This release needs more testing than any that have come before, but it’s also likely to be less stable than beta-8, because it includes a complete refactoring of DHCPPacket and some other cross-code-reaching changes. It’s almost safe to use beta-8 in controlled production contexts, but beta-9 is only for those brave and willing to tell me what’s broken.

The release is available at downloads page. As before, its changelog is in a transitive state and can be viewed in-source: staticDHCPd, libpydhcpserver.

Of extreme importance to those of you who’ve been testing the 2.0.0-beta series is that this WILL break your loadDHCPPacket() function, if you’ve defined one: definition is now supplied, rather than subnet, serial, and client_ip. To deal with this, replace those three fields (they’re sequential) with definition and access the values as definition.subnet, definition.serial, definition.ip.


So it’s been a while, and I don’t remember why there was no post announcing beta-7, but beta-8 is now live, sporting the following new features:

  • Support for clients that cannot handle broadcast OFFERs, which are few, but can be found in embedded systems; in issue 15’s history, this was identified as a problem with the broadcast-bit
  • Persistent and local-file-instead-of-memory caching options
  • Support for arbitrary config-file locations, via --config or the STATICDHCPD_CONF_PATH environment variable

The broadcast-bit feature owes a lot to Ken Mitchell, for providing feedback and extensive testing throughout the process. Thanks to corecode#dragonflybsd@efnet, too, for helping to clarify BSD networking philosophy and enable selection of a fallback cross-platform solution for L2 packet-injection.

There’s also Debian-packaging infrastructure in the repository, because that’s coming once past the RC phase. Right now, the focus is on the documentation rewrite, which should be all that remains. Feature-requests are still welcome, but try to hold off on them if you want a stable release sooner than later.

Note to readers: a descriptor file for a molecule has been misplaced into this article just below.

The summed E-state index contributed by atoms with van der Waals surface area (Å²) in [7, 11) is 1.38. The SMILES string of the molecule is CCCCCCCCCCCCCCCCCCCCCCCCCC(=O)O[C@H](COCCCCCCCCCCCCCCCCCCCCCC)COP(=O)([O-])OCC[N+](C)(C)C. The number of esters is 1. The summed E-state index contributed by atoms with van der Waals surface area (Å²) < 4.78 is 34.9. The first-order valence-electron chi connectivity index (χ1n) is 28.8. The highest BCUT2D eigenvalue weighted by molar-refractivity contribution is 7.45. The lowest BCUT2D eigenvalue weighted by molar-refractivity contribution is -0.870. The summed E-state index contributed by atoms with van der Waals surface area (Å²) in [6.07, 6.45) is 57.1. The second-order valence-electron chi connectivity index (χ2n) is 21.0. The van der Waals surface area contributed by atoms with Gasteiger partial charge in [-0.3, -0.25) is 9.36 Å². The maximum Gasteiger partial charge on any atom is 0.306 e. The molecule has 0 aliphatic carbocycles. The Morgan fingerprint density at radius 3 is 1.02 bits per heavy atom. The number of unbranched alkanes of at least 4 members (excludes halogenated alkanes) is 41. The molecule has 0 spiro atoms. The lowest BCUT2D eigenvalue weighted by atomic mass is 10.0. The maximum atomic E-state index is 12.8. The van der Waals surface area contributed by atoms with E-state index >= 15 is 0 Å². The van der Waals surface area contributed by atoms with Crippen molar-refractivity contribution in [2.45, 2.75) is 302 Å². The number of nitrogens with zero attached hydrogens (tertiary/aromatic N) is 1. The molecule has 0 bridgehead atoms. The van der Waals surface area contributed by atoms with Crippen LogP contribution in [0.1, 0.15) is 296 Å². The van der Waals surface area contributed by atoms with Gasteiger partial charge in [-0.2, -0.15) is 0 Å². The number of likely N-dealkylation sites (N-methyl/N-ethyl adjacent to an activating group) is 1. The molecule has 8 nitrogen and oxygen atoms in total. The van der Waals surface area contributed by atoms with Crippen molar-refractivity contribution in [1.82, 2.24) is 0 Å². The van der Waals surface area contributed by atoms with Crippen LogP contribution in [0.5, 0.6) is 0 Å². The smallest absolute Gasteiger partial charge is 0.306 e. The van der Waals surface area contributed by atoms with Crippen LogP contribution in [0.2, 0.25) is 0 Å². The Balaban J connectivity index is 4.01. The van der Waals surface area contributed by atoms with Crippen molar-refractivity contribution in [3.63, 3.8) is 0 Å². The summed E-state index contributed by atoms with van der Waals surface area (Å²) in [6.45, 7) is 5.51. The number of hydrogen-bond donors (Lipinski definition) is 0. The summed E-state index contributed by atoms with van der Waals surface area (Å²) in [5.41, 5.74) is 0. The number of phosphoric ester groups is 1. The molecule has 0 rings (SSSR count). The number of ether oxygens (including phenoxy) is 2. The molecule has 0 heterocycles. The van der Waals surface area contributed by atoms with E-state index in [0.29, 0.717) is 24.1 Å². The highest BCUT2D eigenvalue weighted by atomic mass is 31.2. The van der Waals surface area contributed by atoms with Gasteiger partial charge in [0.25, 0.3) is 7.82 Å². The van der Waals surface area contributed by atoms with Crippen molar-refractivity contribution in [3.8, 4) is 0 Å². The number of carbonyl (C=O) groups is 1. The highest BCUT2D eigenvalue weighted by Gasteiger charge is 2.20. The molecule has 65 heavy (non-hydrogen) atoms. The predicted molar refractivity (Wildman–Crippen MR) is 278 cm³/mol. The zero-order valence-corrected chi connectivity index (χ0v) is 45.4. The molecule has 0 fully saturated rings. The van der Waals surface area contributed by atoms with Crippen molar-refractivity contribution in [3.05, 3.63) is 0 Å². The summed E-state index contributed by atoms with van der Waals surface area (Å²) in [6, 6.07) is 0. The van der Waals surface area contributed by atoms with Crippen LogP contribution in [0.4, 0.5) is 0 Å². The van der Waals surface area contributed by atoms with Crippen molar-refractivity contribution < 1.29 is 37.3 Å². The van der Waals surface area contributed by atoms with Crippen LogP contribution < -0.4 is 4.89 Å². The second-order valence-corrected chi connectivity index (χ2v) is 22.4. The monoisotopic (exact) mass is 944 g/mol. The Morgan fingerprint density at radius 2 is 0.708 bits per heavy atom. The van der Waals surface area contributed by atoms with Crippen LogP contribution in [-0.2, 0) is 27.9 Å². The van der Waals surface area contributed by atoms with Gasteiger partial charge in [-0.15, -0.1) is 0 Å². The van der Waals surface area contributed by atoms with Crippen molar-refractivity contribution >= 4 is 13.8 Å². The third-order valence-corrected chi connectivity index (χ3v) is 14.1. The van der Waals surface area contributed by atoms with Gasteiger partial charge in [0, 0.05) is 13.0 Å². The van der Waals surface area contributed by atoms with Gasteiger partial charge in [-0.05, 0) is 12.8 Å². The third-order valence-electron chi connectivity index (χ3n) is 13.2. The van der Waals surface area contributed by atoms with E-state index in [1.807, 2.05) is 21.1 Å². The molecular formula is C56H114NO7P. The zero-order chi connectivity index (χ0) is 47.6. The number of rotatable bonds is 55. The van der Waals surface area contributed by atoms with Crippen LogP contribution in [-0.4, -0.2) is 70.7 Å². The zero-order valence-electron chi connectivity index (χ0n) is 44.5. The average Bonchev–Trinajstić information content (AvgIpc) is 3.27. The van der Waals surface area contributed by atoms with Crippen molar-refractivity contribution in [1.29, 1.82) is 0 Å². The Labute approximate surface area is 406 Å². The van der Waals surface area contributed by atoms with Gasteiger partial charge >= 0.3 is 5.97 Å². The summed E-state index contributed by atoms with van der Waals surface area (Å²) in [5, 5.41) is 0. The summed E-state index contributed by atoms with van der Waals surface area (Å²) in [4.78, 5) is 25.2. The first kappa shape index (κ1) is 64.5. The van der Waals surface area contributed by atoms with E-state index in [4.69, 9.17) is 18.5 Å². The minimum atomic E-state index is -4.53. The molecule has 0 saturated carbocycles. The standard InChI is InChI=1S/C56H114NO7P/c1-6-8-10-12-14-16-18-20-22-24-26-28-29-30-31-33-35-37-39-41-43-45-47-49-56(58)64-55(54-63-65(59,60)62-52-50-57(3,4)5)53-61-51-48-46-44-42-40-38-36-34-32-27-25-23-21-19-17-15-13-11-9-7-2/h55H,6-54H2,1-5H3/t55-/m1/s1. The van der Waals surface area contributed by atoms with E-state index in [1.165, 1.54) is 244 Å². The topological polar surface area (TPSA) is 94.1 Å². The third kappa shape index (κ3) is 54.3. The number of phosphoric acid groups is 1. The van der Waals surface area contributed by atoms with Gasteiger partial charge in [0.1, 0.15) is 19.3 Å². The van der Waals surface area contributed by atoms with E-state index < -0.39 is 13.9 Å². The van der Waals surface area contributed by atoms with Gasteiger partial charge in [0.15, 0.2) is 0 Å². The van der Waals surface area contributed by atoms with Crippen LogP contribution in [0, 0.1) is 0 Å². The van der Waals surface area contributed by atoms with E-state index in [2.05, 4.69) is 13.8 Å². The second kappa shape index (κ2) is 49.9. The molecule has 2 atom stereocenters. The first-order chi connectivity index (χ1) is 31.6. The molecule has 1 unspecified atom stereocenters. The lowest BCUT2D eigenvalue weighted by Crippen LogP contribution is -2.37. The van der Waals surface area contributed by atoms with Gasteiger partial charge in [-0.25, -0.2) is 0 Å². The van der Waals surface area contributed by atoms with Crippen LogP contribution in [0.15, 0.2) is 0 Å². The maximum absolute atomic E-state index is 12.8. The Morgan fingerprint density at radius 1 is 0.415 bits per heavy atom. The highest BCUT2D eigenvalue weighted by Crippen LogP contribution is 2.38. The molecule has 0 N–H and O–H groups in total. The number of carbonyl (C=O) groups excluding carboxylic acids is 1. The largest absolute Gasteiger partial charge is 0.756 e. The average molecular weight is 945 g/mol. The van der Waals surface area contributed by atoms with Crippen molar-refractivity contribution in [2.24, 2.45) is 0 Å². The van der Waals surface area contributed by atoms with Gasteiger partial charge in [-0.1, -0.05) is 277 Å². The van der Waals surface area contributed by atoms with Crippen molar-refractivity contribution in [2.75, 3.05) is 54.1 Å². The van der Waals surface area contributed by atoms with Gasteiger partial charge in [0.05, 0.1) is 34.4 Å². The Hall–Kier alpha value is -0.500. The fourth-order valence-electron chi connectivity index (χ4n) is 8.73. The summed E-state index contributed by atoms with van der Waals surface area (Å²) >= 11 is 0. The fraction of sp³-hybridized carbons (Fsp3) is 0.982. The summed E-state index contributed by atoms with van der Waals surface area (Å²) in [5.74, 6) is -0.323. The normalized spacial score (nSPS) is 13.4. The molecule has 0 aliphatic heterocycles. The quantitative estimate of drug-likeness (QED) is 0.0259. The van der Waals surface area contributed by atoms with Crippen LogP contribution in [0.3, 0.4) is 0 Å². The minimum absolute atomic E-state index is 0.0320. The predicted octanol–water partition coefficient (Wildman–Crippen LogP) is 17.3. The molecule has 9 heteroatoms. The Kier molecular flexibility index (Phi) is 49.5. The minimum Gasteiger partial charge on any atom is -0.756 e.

You can, as always, grab this release from its downloads page. Its changelog is in a transitive state and can be viewed in-source: staticDHCPd, libpydhcpserver.


Cooper Lee identified an issue in which non-existent MACs would lead to an error when their definition, which was None, was asked for an ip attribute. This should no longer happen and went unnoticed by me ever since 2.0.0-beta-1 because I’d been using the dynamism module in my test environment, which masked the problem by always returning a full definition. I now have multiple testing servers to avoid another issue like this.

staticDHCPd 2.0.0-beta-4^H5^H7

This is a minor update, addressing a circular reference discovered by Vladimir Shencov, in which importing from staticdhcpdlib.databases during the config phase (the recommended method of defining custom databases) would prevent the server from starting. Imports should now come from staticdhcpdlib.databases.generic.

If you are using the dynamism module, you’ll need to make that change near the top of the file. Nothing else needs to be modified, though.

beta-4 only half-addressed the issue; beta-5 should deal with it properly. Sorry about that.

And beta-5 missed another reference-point. beta-7, using a fix devised by Vladimir, should have it dealt with for real. For really real.

staticDHCPd 2.0.0-beta-3

This should be the last time I modify the codebase in any significant way. I wanted to clean up libpydhcpserver and that’s now done, so please grab a copy of the most recent release, test it, and let me know about any issues.

I’ll try to work through a little bit of the documentation updates each day and if I get through everything with no new problems being reported, I’ll consider it stable.

staticDHCPd 2.0.0-beta-1

It’s out.

I still need to revise all of the comments/inline documentation before I’ll be ready to call it a release-candidate, but I don’t anticipate adding any features or making any significant code-changes before that.

Head to GoogleCode and grab a copy. Play with it and report any issues.

In the meantime, here’s what the stats module provides:

Yay, stats!
Yay, stats!